Jessica Ressel Interview
Brain Cancer Cured by
Dr. Stanislaw Burzynski with
NO Chemo or Radiation Therapy

Hannah’s Anecdote
A Film about Hannah's
journey to the Burzynski Clinic

Kelsey Hill Interview
Lung & Liver Cancer Cured by
Dr. Stanislaw Burzynski with
NO Chemo or Radiation Therapy

Jodie Gold Fenton Interview
Brain Cancer Cured by
Dr. Stanislaw Burzynski with
NO Chemo or Radiation Therapy

Lt. Col. James Treadwell
Brain Cancer Cured by
Dr. Stanislaw Burzynski with

NO Chemo or Radiation Therapy

Susan Hale Interview
Brain Cancer Cured by
Dr. Stanislaw Burzynski with
NO Chemo or Radiation Therapy

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Matt Smith


Update October 14, 2014

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Dr. Barbara,
It was awfully nice to get to talk to you after all these years. Please let Dr. Burzynski know how much his work has blessed my life and the lives of my wife and daughters. The attached photo is from last Friday. My wife is Carolyn, our oldest daughter Anna, the younger is Rebecca.
Kind Regards,
Matt Smith

Matt Smith

















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I began treatment with anti-neoplastons in March of 1997. I stayed at the clinic until I’d received sufficient training to prepare my I.V. medicine, learn when and how to change the tubing, change the dressing on my implant and other necessary medical maintenance procedures. The Burzynski clinic carefully watched my progress with the treatment, kept a close eye on my fluid intake, made sure I had regular MRI scans, and made sure I had doctor back in Las Vegas to monitor my treatment once I went home. The staff was not only professional but easy to get along with.

After just a few weeks on the I.V. treatment my neurologist confirmed from an MRI scan that the tumor was 15% smaller than a previous MRI. This was extraordinary news but after another couple of months (June, 1997) on the treatment, the tumor only diminished another 12%. Although I was on a fairly high dosage of the medication, Dr. Burzynski increased my dose to a higher level. I took the higher dose for two months and had another scan at the end of July, 1997 and the tumor had all but diminished entirely.

I stayed on the medication for a year and then I was able to take the anti-neoplaston treatment orally. I stayed with the oral treatment for several months until an MRI scan showed a small recurrence according to my local neurologist, Dr. Glyman. It was Dr. Burzynski opinion that I should go back on the full I.V. dose for a longer period of time.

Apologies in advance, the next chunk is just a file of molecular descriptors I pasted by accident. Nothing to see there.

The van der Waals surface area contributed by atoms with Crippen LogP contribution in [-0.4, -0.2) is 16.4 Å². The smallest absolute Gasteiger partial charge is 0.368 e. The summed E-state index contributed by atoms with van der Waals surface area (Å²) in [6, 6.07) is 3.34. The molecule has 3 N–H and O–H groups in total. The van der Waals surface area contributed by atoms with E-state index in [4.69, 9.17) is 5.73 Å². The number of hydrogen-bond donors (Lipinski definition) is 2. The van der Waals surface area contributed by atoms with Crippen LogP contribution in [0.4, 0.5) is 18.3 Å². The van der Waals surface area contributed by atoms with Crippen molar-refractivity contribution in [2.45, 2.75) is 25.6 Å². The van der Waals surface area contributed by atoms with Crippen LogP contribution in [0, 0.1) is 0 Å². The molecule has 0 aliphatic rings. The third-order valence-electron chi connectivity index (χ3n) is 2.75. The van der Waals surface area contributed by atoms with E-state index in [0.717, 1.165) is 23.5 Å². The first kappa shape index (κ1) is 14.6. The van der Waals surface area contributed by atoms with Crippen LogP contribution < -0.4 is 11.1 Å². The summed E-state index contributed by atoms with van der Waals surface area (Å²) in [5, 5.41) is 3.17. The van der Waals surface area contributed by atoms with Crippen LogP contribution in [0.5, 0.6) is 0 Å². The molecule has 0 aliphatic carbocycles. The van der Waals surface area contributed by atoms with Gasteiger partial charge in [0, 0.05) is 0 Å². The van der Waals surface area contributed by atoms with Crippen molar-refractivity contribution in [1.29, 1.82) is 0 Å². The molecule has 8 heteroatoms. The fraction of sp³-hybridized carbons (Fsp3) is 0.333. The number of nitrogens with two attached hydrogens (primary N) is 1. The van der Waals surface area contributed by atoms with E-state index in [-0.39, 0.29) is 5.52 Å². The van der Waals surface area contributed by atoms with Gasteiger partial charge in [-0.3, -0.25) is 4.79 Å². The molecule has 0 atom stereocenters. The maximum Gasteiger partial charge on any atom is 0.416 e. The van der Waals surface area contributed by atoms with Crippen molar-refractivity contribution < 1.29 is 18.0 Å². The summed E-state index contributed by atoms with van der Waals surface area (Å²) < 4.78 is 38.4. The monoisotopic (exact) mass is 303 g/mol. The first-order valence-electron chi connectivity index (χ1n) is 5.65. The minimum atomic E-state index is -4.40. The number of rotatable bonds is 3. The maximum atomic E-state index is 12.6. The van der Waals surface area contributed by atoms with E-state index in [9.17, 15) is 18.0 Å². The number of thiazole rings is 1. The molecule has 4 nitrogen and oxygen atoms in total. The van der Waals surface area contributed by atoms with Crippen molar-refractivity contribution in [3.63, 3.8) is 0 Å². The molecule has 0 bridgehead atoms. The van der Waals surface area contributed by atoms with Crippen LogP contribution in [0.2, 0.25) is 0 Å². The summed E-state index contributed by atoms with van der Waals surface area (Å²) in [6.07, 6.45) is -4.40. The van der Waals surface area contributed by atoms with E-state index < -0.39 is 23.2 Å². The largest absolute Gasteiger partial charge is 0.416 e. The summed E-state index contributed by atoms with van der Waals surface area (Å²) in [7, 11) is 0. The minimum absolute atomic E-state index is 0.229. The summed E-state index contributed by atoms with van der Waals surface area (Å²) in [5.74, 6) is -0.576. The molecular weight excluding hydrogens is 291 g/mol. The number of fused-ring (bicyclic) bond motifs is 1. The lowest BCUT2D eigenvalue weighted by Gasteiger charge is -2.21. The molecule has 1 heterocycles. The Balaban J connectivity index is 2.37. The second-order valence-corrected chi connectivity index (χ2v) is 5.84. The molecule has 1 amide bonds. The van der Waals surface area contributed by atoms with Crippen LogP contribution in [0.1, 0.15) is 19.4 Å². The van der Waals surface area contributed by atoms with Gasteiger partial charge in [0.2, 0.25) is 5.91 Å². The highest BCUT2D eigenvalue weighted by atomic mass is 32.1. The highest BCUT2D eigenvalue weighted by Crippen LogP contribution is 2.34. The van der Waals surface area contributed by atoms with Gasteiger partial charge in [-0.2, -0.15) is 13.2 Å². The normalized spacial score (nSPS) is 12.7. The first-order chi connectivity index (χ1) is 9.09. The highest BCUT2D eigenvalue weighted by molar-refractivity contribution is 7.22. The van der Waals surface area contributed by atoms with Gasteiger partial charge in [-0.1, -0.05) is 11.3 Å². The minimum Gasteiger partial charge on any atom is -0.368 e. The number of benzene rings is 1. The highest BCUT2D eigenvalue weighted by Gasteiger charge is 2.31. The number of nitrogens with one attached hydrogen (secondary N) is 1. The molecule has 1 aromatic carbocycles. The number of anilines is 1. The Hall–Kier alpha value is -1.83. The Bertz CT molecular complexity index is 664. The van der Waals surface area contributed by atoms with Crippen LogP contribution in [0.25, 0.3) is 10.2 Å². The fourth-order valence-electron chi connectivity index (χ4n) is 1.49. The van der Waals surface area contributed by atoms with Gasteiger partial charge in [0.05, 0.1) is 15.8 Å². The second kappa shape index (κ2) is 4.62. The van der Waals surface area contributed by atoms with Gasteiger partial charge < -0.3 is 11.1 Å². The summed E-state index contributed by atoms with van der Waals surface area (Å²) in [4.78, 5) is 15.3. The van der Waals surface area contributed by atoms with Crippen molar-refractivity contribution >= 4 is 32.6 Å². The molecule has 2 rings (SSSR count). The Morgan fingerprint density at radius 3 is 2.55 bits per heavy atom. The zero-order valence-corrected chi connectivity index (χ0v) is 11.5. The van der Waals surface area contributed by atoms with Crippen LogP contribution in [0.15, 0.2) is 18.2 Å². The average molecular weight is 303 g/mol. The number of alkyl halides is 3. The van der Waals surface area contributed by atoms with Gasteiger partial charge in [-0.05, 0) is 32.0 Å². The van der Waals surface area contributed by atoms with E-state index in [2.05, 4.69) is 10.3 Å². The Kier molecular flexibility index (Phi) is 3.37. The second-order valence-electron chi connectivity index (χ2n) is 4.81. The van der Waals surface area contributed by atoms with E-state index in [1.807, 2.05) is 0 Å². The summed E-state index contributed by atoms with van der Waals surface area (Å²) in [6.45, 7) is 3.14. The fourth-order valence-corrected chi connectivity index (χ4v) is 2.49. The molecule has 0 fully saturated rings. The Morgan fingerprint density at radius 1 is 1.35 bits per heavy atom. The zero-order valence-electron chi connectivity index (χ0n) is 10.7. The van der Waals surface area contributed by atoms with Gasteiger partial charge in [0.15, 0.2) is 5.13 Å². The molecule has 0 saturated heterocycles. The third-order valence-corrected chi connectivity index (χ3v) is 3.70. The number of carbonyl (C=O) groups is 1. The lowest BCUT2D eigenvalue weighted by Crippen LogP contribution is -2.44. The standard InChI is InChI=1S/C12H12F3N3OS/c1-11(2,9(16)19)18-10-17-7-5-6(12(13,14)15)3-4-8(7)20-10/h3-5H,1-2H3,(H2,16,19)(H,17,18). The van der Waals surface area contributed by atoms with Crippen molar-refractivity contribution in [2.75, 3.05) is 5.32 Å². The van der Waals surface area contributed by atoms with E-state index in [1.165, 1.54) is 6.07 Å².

As it turned out, I went back on the full dose in December, 1998. The next scan I had in January, 1999 came back normal—with no indication of the tumor whatever and to this day I’ve not had any indication of recurrence on the scans. I completed the treatment in March 2000 and have not had any medication since that time.

Being on the I.V. treatment was not easy. But after the treatment was over, my neurologist confided in me that had I received radiation or some of the other options (which have proven largely ineffective for my condition) my quality of life would have been compromised to some degree because of the reduced brain functionality. I understood this from the research me and my family had done while I was investigating my options but this was the first time my personal physician had admitted it.

During and since the treatment, I’ve been able to continue normal activities. This is due to the non-toxic nature of the medication, unlike some of the other treatments used for a brainstem glioma. In 1999 I got married to Carolyn Bodily and in December of that same year we had a baby girl we named Anna. On July 30, 2001 we had another baby girl we named Rebecca. For nearly the entire duration of my treatment I continued to work for the same company, so I was able to work.

As far as my nursing skills are concerned, a doctor in the E.R. brought his staff in to see my catheter implant after it had been in for nearly three years and proudly told them how long I had had it and that it was because “I didn’t let anyone else touch it.” That was true, although I didn’t tell him that in those words. On another occasion, a home health nurse from my insurance company came to see if I could change my I.V. dressing. She was a little over-bearing and stiff about the whole affair until she watched the way I did it. There was a noticeable change in her demeanor I suppose because I did a good job. The nurses at Burzynski had trained me with precision. I have to admit, though, I didn’t follow the procedures to the letter in a lot of cases. I learned why certain procedures were followed and what things I could do without and in this way, saved some money on supplies. For instance, I didn’t change my dressing as much as I was told you were supposed to. I did keep it very clean, however. I found that if I changed it too much, the adhesive was hard on my skin. I found other shortcuts that paid off in saved time and money but I was very careful, notwithstanding.

Matt Smith, February 4, 2002

 
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